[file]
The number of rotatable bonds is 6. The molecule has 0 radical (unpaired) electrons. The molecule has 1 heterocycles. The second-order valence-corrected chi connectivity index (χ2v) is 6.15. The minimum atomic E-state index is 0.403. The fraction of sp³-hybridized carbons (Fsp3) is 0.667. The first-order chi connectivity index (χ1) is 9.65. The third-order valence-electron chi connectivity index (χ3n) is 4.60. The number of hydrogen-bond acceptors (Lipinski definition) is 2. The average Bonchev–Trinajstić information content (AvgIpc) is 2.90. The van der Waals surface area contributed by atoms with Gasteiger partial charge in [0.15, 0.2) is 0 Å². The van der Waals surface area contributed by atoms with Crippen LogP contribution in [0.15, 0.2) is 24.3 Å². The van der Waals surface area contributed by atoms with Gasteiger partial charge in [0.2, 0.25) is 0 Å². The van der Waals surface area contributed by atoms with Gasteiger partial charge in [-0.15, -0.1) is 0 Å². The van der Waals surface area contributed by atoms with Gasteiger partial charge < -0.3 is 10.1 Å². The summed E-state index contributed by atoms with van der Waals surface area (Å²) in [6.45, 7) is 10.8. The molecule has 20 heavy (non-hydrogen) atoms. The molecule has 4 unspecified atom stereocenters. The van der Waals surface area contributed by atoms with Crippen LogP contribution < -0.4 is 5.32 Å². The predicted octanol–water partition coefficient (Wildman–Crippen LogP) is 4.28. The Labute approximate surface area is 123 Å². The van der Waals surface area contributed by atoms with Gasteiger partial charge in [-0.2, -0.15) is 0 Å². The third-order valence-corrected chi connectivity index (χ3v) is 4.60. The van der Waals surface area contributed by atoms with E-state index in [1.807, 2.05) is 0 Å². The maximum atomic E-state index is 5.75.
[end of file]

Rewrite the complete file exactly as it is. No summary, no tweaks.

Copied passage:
The number of rotatable bonds is 6. The molecule has 0 radical (unpaired) electrons. The molecule has 1 heterocycles. The second-order valence-corrected chi connectivity index (χ2v) is 6.15. The minimum atomic E-state index is 0.403. The fraction of sp³-hybridized carbons (Fsp3) is 0.667. The first-order chi connectivity index (χ1) is 9.65. The third-order valence-electron chi connectivity index (χ3n) is 4.60. The number of hydrogen-bond acceptors (Lipinski definition) is 2. The average Bonchev–Trinajstić information content (AvgIpc) is 2.90. The van der Waals surface area contributed by atoms with Gasteiger partial charge in [0.15, 0.2) is 0 Å². The van der Waals surface area contributed by atoms with Crippen LogP contribution in [0.15, 0.2) is 24.3 Å². The van der Waals surface area contributed by atoms with Gasteiger partial charge in [0.2, 0.25) is 0 Å². The van der Waals surface area contributed by atoms with Gasteiger partial charge in [-0.15, -0.1) is 0 Å². The van der Waals surface area contributed by atoms with Gasteiger partial charge < -0.3 is 10.1 Å². The summed E-state index contributed by atoms with van der Waals surface area (Å²) in [6.45, 7) is 10.8. The molecule has 20 heavy (non-hydrogen) atoms. The molecule has 4 unspecified atom stereocenters. The van der Waals surface area contributed by atoms with Crippen LogP contribution < -0.4 is 5.32 Å². The predicted octanol–water partition coefficient (Wildman–Crippen LogP) is 4.28. The Labute approximate surface area is 123 Å². The van der Waals surface area contributed by atoms with Gasteiger partial charge in [-0.2, -0.15) is 0 Å². The third-order valence-corrected chi connectivity index (χ3v) is 4.60. The van der Waals surface area contributed by atoms with E-state index in [1.807, 2.05) is 0 Å². The maximum atomic E-state index is 5.75.